Caution: Uncertainty Ahead for Distributors Worldwide

Dec. 5, 2016
Distributors are forecasting business growth in 2017 to be modestly better than 2016. But the results of the Brexit vote in June, the U.S. election in November, and expectations for 2017 elections in Europe create a challenging environment for industry decision makers.

From the big global players to niche specialists, electronics distributors are generally optimistic about 2017. Their reading of the usual metrics—GDP growth, interest rates, book-to-bill ratios, DTAM—all point to low single-digit revenue growth in the New Year. This is good news, considering the languid market conditions that have dominated the market since the Great Recession of 2008, the subsequent collapse of oil and commodity prices in 2014, and the reverberations in 2015 and 2016.

“I’m pretty bullish on 2017,” says Michael Knight, TTI’s senior vice president, Americas. “We have nice momentum and leading indicators are looking good. It won’t be a barn burner, but it’ll be a good year for the industry.”

Whether this broadly held optimism is justified and will herald sustainable growth for the next 12 months depends on two factors. The first is the growing uncertainty about global economic performance due in large part to rising populism around the world. The second, and related factor, is the impact this uncertainty will have on the pace of new technology adoption.

Managing Economic Uncertainty

Deriving the heightened economic uncertainty is the political challenge to government policies that for two decades have promoted globalization. In June, the UK surprised itself and the world by voting to leave the European Union. Five months later, the U.S. shocked the world again by electing Donald J. Trump as the 45th president of the United States.

Both have impacted global stock markets and exchange rates and have called into question expectations about government policies, trade agreements, inflation, and global economic growth. Indeed, economists are busy revising their economic forecasts for 2017 and beyond.

How much of an economic impact a Trump administration will have on U.S. and global economic performance is a moving target. It depends on whether the new administration pursues protectionist policies espoused during the campaign or more pragmatic, pro-growth policies. If the latter—which, as of the beginning of December, is what many economists expect—then U.S. economic growth, inflation and interest rates are all expected to rise, which economists believe will benefit most economies. One of Trump’s most important pro-growth policies is a commitment to increase government spending on infrastructure programs.

Independently, global commodity prices of ferrous and non-ferrous metals have been on the rise, which are expected to contribute to inflationary pressure. The price hikes are caused by the cyclical nature of commodity prices but more recently have been in response to the expectation of higher infrastructure spending in the U.S., some economists suggest.

With inflationary pressures mounting, the U.S. Federal Reserve Bank is likely to hike interest rates in mid-December. Pundits expect the Fed to accelerate the pace of rate hikes through 2017 to prevent the US economy from overheating.

According to IHS Economics’ November Global Executive Summary newsletter, world GDP growth is projected to be 2.8% in 2017, a healthy increase from 2.4% in 2016. IHS Economics forecasts US growth to be between 2.0% and 2.5% in 2017, up from 1.5% in 2016. (See Fig. 1.)

World GDP growth is projected to be 2.8% in 2017, a healthy increase from 2.4% in 2016. IHS Economics forecasts US growth to be between 2.0% and 2.5% in 2017, up from 1.5% in 2016.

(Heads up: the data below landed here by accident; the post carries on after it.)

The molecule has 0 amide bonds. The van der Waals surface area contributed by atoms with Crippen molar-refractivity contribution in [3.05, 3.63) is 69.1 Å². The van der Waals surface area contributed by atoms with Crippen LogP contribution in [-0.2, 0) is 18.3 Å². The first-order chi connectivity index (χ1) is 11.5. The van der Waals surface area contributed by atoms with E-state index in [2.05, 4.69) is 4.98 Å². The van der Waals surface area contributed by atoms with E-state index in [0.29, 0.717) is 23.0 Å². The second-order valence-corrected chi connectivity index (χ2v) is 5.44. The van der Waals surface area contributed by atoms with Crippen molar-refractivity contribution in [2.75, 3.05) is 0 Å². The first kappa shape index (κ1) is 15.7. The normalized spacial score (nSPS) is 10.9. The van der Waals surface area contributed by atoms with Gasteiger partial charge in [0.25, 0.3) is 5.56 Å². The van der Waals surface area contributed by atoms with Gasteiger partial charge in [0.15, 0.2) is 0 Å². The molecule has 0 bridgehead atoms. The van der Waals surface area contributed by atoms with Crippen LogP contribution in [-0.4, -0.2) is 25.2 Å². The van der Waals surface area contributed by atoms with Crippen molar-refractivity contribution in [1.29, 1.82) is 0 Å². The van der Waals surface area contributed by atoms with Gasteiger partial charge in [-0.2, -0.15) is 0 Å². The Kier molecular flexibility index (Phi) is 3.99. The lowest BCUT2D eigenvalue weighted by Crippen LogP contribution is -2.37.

“We see more imports into the U.S., a stronger dollar, and stronger U.S. growth due in large part to the proposed infrastructure programs of the Trump administration,” says Chris Christopher, director, U.S. and Global Consumer Economics, IHS Economics, IHS Markit. “This points to an increase in technology investment.”

Electronic Components Industry Association (ECIA) members largely agree with the IHS US outlook. Fourth quarter 2016 growth projections based on a recent survey of ECIA members found that in all component categories—connectors, electromechanical, resistors, semiconductors, etc.—and all industry sectors—automotive, consumer, industrial, medical, etc.—a significant percent of members expected growth of 1% or more.

“We are polling our members now, but I suspect the trend will continue through 2017,” says John Denslinger, ECIA president and chief executive. “The semiconductor companies have done an excellent job of integrating acquisitions with little to no impact on lead times.”

Of course, there is the potential for more economic shocks to come. In 2017, the Netherlands, France and Germany all have elections, which could lead to protectionist policies with potential negative implications for economic growth, exchange rates and business confidence. “If there’s political turmoil in Europe, the Euro could take hit after hit after hit,” says Christopher.

IHS Economics is projecting persistent lackluster GDP growth for the European Union, with GDP growth dropping to 1.4% in 2017 from 1.8% in 2016.

Turning to Asia, China’s economic growth is expected to slow from 6.7% in 2016 to 6.4% in 2017, according to IHS Economics. Growth is expected to remain in that range for the next few years as the country continues its economic shift from export-led growth to domestic market growth. As part of a managed exchange-rate reduction, China’s currency, the renminbi, has been falling steadily in value against the U.S. dollar and is expected to continue to fall in 2017.

If the Trump administration follows through with the stated plans to abandon the 12-nation Trans-Pacific Partnership (TPP) trade deal, China is expected to fill the void. “China believes we should set a new and very practical working plan, to positively respond to the expectations of industry, and sustain momentum and establish a free trade area in Asia-Pacific at an early date,” said Li Baodong, China’s vice-foreign minister in November.